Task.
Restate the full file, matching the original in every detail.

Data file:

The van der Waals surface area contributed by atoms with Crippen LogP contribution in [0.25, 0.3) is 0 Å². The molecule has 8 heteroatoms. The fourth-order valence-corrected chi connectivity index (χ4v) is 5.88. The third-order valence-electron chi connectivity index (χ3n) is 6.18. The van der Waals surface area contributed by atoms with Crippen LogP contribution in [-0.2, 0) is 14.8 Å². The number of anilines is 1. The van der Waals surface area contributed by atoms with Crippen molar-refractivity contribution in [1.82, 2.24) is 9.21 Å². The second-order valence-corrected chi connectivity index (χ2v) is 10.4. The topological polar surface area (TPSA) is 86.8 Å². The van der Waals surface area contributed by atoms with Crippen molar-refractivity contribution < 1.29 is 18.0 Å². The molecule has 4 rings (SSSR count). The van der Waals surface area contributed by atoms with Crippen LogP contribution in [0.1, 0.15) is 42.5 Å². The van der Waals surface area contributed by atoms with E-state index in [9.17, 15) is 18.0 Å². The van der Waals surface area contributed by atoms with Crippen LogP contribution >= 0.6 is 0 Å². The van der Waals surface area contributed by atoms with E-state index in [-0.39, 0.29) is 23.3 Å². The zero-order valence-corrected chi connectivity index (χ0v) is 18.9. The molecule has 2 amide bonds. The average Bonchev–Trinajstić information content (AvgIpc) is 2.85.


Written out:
The van der Waals surface area contributed by atoms with Crippen LogP contribution in [0.25, 0.3) is 0 Å². The molecule has 8 heteroatoms. The fourth-order valence-corrected chi connectivity index (χ4v) is 5.88. The third-order valence-electron chi connectivity index (χ3n) is 6.18. The van der Waals surface area contributed by atoms with Crippen LogP contribution in [-0.2, 0) is 14.8 Å². The number of anilines is 1. The van der Waals surface area contributed by atoms with Crippen molar-refractivity contribution in [1.82, 2.24) is 9.21 Å². The second-order valence-corrected chi connectivity index (χ2v) is 10.4. The topological polar surface area (TPSA) is 86.8 Å². The van der Waals surface area contributed by atoms with Crippen molar-refractivity contribution < 1.29 is 18.0 Å². The molecule has 4 rings (SSSR count). The van der Waals surface area contributed by atoms with Crippen LogP contribution in [0.1, 0.15) is 42.5 Å². The van der Waals surface area contributed by atoms with E-state index in [9.17, 15) is 18.0 Å². The van der Waals surface area contributed by atoms with Crippen LogP contribution >= 0.6 is 0 Å². The van der Waals surface area contributed by atoms with E-state index in [-0.39, 0.29) is 23.3 Å². The zero-order valence-corrected chi connectivity index (χ0v) is 18.9. The molecule has 2 amide bonds. The average Bonchev–Trinajstić information content (AvgIpc) is 2.85.